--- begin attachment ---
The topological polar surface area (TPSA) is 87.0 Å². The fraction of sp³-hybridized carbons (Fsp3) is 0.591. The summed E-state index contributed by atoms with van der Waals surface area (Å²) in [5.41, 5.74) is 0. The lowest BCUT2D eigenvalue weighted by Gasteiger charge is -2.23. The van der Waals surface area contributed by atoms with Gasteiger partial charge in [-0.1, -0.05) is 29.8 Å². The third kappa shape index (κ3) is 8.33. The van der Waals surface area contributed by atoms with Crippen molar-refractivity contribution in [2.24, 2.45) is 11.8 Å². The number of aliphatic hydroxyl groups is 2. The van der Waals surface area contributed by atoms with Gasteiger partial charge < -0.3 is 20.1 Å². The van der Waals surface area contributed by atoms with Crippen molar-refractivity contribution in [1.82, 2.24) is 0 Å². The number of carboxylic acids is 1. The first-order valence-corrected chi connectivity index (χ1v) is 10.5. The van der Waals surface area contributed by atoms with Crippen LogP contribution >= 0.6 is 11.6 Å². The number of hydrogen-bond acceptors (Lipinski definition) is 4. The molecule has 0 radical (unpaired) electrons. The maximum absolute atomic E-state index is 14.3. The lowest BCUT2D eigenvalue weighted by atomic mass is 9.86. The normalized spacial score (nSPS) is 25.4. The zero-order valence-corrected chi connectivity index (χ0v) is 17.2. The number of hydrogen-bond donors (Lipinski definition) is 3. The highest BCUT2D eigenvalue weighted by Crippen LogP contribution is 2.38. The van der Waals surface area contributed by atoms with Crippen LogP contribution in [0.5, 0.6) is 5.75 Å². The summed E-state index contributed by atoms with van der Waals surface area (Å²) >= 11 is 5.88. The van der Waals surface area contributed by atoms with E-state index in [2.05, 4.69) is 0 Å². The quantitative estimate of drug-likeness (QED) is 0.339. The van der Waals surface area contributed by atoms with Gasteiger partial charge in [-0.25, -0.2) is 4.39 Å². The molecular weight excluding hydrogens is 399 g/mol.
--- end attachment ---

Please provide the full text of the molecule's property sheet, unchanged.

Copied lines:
The topological polar surface area (TPSA) is 87.0 Å². The fraction of sp³-hybridized carbons (Fsp3) is 0.591. The summed E-state index contributed by atoms with van der Waals surface area (Å²) in [5.41, 5.74) is 0. The lowest BCUT2D eigenvalue weighted by Gasteiger charge is -2.23. The van der Waals surface area contributed by atoms with Gasteiger partial charge in [-0.1, -0.05) is 29.8 Å². The third kappa shape index (κ3) is 8.33. The van der Waals surface area contributed by atoms with Crippen molar-refractivity contribution in [2.24, 2.45) is 11.8 Å². The number of aliphatic hydroxyl groups is 2. The van der Waals surface area contributed by atoms with Gasteiger partial charge < -0.3 is 20.1 Å². The van der Waals surface area contributed by atoms with Crippen molar-refractivity contribution in [1.82, 2.24) is 0 Å². The number of carboxylic acids is 1. The first-order valence-corrected chi connectivity index (χ1v) is 10.5. The van der Waals surface area contributed by atoms with Crippen LogP contribution >= 0.6 is 11.6 Å². The number of hydrogen-bond acceptors (Lipinski definition) is 4. The molecule has 0 radical (unpaired) electrons. The maximum absolute atomic E-state index is 14.3. The lowest BCUT2D eigenvalue weighted by atomic mass is 9.86. The normalized spacial score (nSPS) is 25.4. The zero-order valence-corrected chi connectivity index (χ0v) is 17.2. The number of hydrogen-bond donors (Lipinski definition) is 3. The highest BCUT2D eigenvalue weighted by Crippen LogP contribution is 2.38. The van der Waals surface area contributed by atoms with Crippen LogP contribution in [0.5, 0.6) is 5.75 Å². The summed E-state index contributed by atoms with van der Waals surface area (Å²) >= 11 is 5.88. The van der Waals surface area contributed by atoms with E-state index in [2.05, 4.69) is 0 Å². The quantitative estimate of drug-likeness (QED) is 0.339. The van der Waals surface area contributed by atoms with Gasteiger partial charge in [-0.25, -0.2) is 4.39 Å². The molecular weight excluding hydrogens is 399 g/mol.